By day Kevin Medeiros is a barista at Mocha Mott’s, and by night he plays with a number of Island bands. Even though he’s extremely busy, he always seems to operate at a high energy level and with a positive attitude. We caught up with him recently, between gigs and his day job.
Kevin might be known as the Island’s most versatile young drummer, but he also plays guitar and sings. He turns 34 this month, and began playing drums when he was 10. He grew up off-Island, and started playing in bands in the New Bedford area when he was a teenager. He worked at Symphony Music Shop in Dartmouth for about five years, selling musical instruments. It was there that he learned to play the guitar by tuning and selling them. The shop’s guitar tech taught him some chords, and being well versed in rhythm, he enjoyed filling in the spaces with melody and harmony.
His drum teacher, Neil Sylvia, still teaches at the store. While technique is important, Kevin says, drumming has more to do with music and how we hear it than how fast you can do a drumroll or how cool you look during a drum solo. He said tuning the top and bottom drum heads in different ways can change their sounds in more ways than just changing their pitch. A tighter snap on the snare or a bit more bump on the bass drum could really impact the musicality of the song. Like many teachers, Mr. Sylvia taught Kevin to study and play every style of music possible. This is one of his top skills — the ability to lay down a great backbeat regardless of the genre of music. “I’m not a jazz drummer, but I can swing it,” Kevin laughed.
Kevin’s playing experiences range from amazing to horrible, he said. He performed at the Hot Tin Roof during its heyday, and remembers a time rocking one of his favorite songs when everyone began dancing and jumping in a sort of wave throughout the venue. A great vibe from the crowd or a tight jam with a fellow Island musician can make everything worthwhile, he said. Sometimes, however, a Vineyard dance floor can get rowdy. While fights aren’t much of a problem, he said, the overly intoxicated can be. One out-of-control person insisted on sharing the stage space with the band. According to Kevin, this led to the singer getting hit in the teeth with the microphone. Kevin kept everyone on beat and did his best to finish the set. “Sometimes,” he said, “you gotta roll with the punches.”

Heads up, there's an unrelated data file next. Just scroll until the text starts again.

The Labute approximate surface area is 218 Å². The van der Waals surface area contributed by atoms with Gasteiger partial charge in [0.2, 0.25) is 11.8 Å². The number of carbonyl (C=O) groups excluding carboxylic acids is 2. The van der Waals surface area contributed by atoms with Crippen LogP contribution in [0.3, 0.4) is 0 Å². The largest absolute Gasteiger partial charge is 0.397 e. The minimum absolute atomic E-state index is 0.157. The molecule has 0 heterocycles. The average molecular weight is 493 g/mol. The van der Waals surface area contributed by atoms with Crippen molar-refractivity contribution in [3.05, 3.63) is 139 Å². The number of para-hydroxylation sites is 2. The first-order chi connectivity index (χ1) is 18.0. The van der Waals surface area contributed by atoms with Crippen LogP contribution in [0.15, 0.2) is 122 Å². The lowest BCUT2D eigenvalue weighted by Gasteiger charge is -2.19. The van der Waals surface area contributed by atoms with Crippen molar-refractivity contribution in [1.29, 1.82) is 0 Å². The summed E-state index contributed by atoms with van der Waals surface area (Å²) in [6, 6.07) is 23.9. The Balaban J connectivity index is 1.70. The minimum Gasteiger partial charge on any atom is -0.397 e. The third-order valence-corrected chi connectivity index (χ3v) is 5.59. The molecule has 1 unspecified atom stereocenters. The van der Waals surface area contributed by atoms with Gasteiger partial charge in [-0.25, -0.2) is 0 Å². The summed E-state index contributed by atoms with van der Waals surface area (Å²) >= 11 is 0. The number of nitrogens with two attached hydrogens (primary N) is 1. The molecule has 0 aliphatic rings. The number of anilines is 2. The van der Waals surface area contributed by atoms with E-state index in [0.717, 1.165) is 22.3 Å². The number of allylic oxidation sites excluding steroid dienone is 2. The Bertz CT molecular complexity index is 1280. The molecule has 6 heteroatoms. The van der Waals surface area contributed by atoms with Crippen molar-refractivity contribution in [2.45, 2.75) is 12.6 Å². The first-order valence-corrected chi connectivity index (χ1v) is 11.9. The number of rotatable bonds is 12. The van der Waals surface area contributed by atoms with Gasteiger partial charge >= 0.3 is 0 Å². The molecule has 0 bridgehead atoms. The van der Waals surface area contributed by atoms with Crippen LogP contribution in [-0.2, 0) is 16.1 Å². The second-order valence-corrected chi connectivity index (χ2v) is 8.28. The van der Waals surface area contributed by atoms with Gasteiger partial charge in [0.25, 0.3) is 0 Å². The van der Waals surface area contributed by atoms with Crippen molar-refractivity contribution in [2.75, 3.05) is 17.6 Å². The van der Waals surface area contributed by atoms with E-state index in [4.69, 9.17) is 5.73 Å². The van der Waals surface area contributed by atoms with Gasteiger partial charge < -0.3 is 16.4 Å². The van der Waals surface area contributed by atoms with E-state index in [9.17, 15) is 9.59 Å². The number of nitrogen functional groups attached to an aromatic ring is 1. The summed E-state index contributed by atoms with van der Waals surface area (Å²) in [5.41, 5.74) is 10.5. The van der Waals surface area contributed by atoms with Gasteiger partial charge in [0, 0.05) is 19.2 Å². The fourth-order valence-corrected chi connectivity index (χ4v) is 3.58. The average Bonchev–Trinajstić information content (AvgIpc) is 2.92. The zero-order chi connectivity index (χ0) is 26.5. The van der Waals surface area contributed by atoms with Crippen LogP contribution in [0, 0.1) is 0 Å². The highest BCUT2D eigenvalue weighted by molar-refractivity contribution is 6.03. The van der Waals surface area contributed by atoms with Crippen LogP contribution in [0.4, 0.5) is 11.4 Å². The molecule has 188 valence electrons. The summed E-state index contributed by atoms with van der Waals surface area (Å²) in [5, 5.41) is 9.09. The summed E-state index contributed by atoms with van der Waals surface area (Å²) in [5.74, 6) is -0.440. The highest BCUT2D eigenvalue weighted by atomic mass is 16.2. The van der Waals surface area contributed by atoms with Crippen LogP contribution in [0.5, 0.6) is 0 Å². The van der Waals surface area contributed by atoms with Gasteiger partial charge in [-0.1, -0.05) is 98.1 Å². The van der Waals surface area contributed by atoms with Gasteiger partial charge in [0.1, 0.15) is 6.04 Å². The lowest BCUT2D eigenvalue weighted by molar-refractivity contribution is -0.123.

Kevin says his advice for young drummers is to learn to always “be present, aware, and in the moment.” He is attentive when whipping up a fresh cappuccino, or playing a snappy beat. Sometimes when listening to certain songs, we tend to forget about the drummer. Kevin is always hard to miss, and is just as important as the frontmen and -women he performs with. Whether managing activities onstage, regulating the dance floor, performing vocal harmonies, or even just having a good time at work, he keeps spirits up all day, and throughout many nights as well.
Kevin would like to assemble an Island all-star group of musicians, and loves that “Derek Trucks/Susan Tedeschi sound” they get with two percussionists in the band. He hopes to pull this together later in the summer. Meanwhile, Kevin can be seen and heard performing all over the Island with local headline acts. Stop by Mott’s and say hello, and ask where Kevin is playing next, or just listen for that snappy snare and bumpy kick drum next time you are out and about; chances are it is Kevin.